Smoothe Lube 1.2: 1.2 is a bit longer lasting and quieter than Smoothe Lube original, yet still runs clean. It is what I have been running on the gravel bikes. 1.2 has been excellent and I have been running it over the top of the stock chain packing grease (two new bikes) and over the old Pro Gold lube (Ti Lynskey), which by now, are dissipated and have been replaced by 1.2. It’s darn clean, and if it is less clean than the others, I cannot tell. It does last longer and does better at higher RPMs like we see on a gravel bike. I get several rides out of it before I begin to hear the tell tale sounds of a needy chain, rides that are typically one to 2 hours each. You certainly could reapply after every ride, but I would only do so if the ride was very long or demanding weather wise. One ride stands out to me. It was right after a rainstorm and there were many deep puddle crossings that soaked the pulleys and chain…not clean water either…then the ride was mostly uphill with more wet, gritty pavement and dirt. The chain would sound gritty after I came out of the puddle for a while, then it would get quieter and quieter. Wow. The ride home was over 10 miles of paved hills and descents. After another couple of puddle dips, although I dreaded the ‘gritty chain of death’ effect, it was amazingly quiet. When I got home the bike looked like it was sprayed with sandy grit. But the chain was not at all gritty like the bike was. There was some surface grit on the outer plates, but that just flaked off in my hands. I washed the bike with plain water and a soft brush, let the chain dry a bit, then put a couple of coats of 1.2 on it. The next ride was quiet and smooth. $14.99 for 4 ounces
53/11: There are times you need a bit more of a big-ring approach to chain lube and 53/11 is made for high pressure, high RPM use like on a road bike or a TT bike, etc. It runs a bit more ‘smudgy’ in clean-up than the others, but I am taking about a tiny bit of darkness on a wiping rag, not the EXXON Valdez. This is a new formula and I am still running it to see how it goes, but so far it has been longer lasting with more ‘quiet staying power’ then the others, although compared to 1.2 it’s a marginal gain. It does deal well with high load efforts like out of the saddle climbs where the chain is really stressed. Very quiet there. I have been seeing about 100 miles in-between applications. $19.99 for 4 ounces.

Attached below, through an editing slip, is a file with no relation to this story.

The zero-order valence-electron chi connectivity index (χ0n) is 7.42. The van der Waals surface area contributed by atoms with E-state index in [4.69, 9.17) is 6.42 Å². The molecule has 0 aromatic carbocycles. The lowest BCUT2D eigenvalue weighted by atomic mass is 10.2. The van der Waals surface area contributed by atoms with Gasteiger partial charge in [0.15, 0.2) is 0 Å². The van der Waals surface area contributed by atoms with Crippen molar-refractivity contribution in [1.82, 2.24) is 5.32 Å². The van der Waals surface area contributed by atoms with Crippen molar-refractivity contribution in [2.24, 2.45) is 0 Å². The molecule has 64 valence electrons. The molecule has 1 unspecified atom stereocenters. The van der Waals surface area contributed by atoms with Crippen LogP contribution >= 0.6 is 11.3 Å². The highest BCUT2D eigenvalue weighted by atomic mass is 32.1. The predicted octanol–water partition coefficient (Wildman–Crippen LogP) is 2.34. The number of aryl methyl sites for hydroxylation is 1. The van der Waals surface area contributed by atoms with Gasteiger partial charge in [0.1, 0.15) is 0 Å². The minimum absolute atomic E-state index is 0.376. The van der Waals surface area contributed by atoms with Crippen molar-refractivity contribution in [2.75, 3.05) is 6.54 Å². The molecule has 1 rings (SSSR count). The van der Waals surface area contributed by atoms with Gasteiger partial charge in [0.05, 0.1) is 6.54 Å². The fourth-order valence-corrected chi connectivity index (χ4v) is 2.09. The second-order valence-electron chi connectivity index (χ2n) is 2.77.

At The Finish: I have been applying these lubes by rotating the cranks backwards and squeezing a constant stream onto the chain at the cassette. About 4 revolutions is usually a full chain length and I do that twice over. I then take a small brush (supplied with the lube) and rotate the cranks slowly backwards with the brush on the chain, pushing the lube into the links and rollers. You want to have enough lube on there to see it squoozing through on the underside of the chain as viewed from the application position. I find that several applications and short rides are needed to get the lube bedded into the chain, much like bedding in brake pads to the rotor. Be patient and the results are quite good. I don’t even bother to run the chain through a rag after it dries.
Oh yeah…the opening on the application bottle is way too tiny an orifice to get the lubes out of there without clogging. Shake it well, etc. At first I opened it up with spokes and then small drill bits, then I just cut the tip off slightly and that was enough to keep me from cussin’ that clogging deal.
I am so stoked to never have another greasy chain mark on my clothes or my car or my hands. My chainrings and cassettes stay gunk free, no buildup. With these lubes I can ride more, clean less. A win. If I do want to clean up, Isopropyl alcohol is all I need. No citrus cleaners or nasty for the environment solvents in a bucket.
I have not been in sustained wet conditions as that is not where I live so I cannot say how that would be, but at this point you would have to pry these bottles of lube out of my dead (but clean and chain-grease free) fingers. Check out Smoothe Lube and its variations and see how it works for you. See their webpage here.
Note: Riding Gravel was sent the chain lubes from Smoothe Lube at no charge for test and review. we were not paid nor bribed for this reveiw and we always strive to give our honest thoughts and opinions throughout.
*Editors Note: Here at Riding Gravel, we don’t do short term use reviews in general. Our flagship three part review system usually unmasks any good or bad things in any product. However; there are times when a three part review is redundant. We figure things out pretty quickly, and then things don’t change much over the weeks. In this case we would like to introduce the “Long Review”. A process that takes several weeks or months to complete, but doesn’t bore you with the same take two or three times, as with our typical three part reviews. We hope you enjoy this addition to our review style.